Trust and Trauma in Recovery

trust and trauma

Trauma impacts an individual in many unique ways, any of which can make it difficult to cope with daily events. Those suffering from traumatic experiences can find their thoughts invaded by unwanted and harrowing images, and even a good night’s sleep can feel like a distant impossibility. However, before an individual can begin to tackle these traumatic symptoms through recovery, there is one key aspect that has to be addressed — the idea of trust after trauma.

Trauma Affects Trust

Traumatic experiences, whether they be childhood experiences or tragedies later in life, can directly impact one’s relationships by creating an overwhelming feeling of betrayal or danger. Those closest to the individual, such as parents, spouses, or friends, can all feel this degradation of trust, even if they weren’t part of the traumatic event. However, opening one’s self up to recovery begins by understanding that it’s essential to challenge these walls and entertain the idea of trust in one’s relationships again to progress toward recovery.

An individual suffering from trauma may even begin to keep secrets from those closest to them due to a changed perception of what it means to feel “safe,” whether physically or emotionally. Partners of those suffering from trauma can find this first hurdle incredibly difficult, as it can feel impossible to even begin to reach out to help.

Deconstructing the Barrier

Overcoming the prevalent feelings of endangerment or betrayal in recovery is not a simple process. However, it is important to understand that the deterioration of trust isn’t necessarily done with malintent. Rather, it is a self-defense mechanism intended to protect those still recovering from trauma from exposing themselves to any more similar situations.

Acknowledgment can be a more effective path than directly challenging the issue of trust. Accepting that a person has felt endangered, helpless, or otherwise physically or emotionally compromised is essential for taking the first step in overcoming this particular hurdle of recovery. For support systems, it isn’t about who is or is not trustworthy, but accepting that the trauma has affected them in such a way that such practices are necessary. Rebuilding an intimate relationship through this hurdle requires that each person first accept that feelings of betrayal or unsafe emotional conditions are dictating the framework of one’s mind and that blame in such a situation can only work to hinder the healing process.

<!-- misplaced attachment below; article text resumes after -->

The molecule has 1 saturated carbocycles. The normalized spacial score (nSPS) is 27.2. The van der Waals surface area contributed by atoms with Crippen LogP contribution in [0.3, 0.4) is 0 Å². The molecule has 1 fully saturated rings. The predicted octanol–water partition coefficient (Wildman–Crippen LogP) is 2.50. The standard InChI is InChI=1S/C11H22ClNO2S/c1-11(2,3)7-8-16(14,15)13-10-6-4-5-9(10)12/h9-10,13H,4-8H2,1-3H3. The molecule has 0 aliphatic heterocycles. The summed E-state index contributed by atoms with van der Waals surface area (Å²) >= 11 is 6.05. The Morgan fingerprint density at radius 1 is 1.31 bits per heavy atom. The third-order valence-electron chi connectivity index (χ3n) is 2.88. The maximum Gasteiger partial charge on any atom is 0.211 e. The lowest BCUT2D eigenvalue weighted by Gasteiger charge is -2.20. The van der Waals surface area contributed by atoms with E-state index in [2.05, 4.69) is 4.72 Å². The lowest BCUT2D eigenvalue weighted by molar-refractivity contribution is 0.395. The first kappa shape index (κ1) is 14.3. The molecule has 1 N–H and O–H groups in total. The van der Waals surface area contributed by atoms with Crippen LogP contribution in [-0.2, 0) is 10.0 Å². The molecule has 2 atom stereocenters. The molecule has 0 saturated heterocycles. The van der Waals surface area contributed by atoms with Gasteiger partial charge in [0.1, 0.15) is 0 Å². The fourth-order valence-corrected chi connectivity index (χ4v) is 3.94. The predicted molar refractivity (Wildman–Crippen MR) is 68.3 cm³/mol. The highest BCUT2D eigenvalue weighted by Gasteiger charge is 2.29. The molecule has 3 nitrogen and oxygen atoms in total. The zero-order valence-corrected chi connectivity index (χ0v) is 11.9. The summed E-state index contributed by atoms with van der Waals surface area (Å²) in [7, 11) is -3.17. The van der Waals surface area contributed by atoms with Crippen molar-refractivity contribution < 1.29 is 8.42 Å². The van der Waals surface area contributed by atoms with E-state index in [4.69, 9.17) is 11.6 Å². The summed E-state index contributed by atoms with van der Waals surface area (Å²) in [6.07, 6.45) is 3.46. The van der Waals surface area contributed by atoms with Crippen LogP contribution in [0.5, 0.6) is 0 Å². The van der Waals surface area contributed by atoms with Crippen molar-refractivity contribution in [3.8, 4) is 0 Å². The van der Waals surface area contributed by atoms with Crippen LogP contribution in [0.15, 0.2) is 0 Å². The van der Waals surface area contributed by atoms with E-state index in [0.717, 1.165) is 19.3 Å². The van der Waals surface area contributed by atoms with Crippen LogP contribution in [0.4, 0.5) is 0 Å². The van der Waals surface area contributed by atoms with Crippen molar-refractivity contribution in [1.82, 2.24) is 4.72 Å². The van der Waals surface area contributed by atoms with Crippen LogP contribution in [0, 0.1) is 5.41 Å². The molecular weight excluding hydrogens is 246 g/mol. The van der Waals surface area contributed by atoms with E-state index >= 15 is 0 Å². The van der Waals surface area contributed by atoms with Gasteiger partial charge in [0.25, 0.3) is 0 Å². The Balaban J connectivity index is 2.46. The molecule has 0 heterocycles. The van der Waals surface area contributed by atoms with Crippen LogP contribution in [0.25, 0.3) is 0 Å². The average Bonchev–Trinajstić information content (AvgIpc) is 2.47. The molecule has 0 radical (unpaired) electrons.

Trauma and trust can influence each other in a person’s day, continuing to reform how a person develops and sees relationships for years. At Valiant Living, we understand the difficulties that trauma can present throughout each day. We will work with you to help develop your plan to recover through trauma, addiction, and any other co-occurring mental health disorders. Our men’s facility is home to an atmosphere of acceptance and freedom, with your time being spent in a personalized approach to your own recovery story. For more information on the various ways we can make your recovery plan a unique and powerful experience, call us today at (303) 952-5035.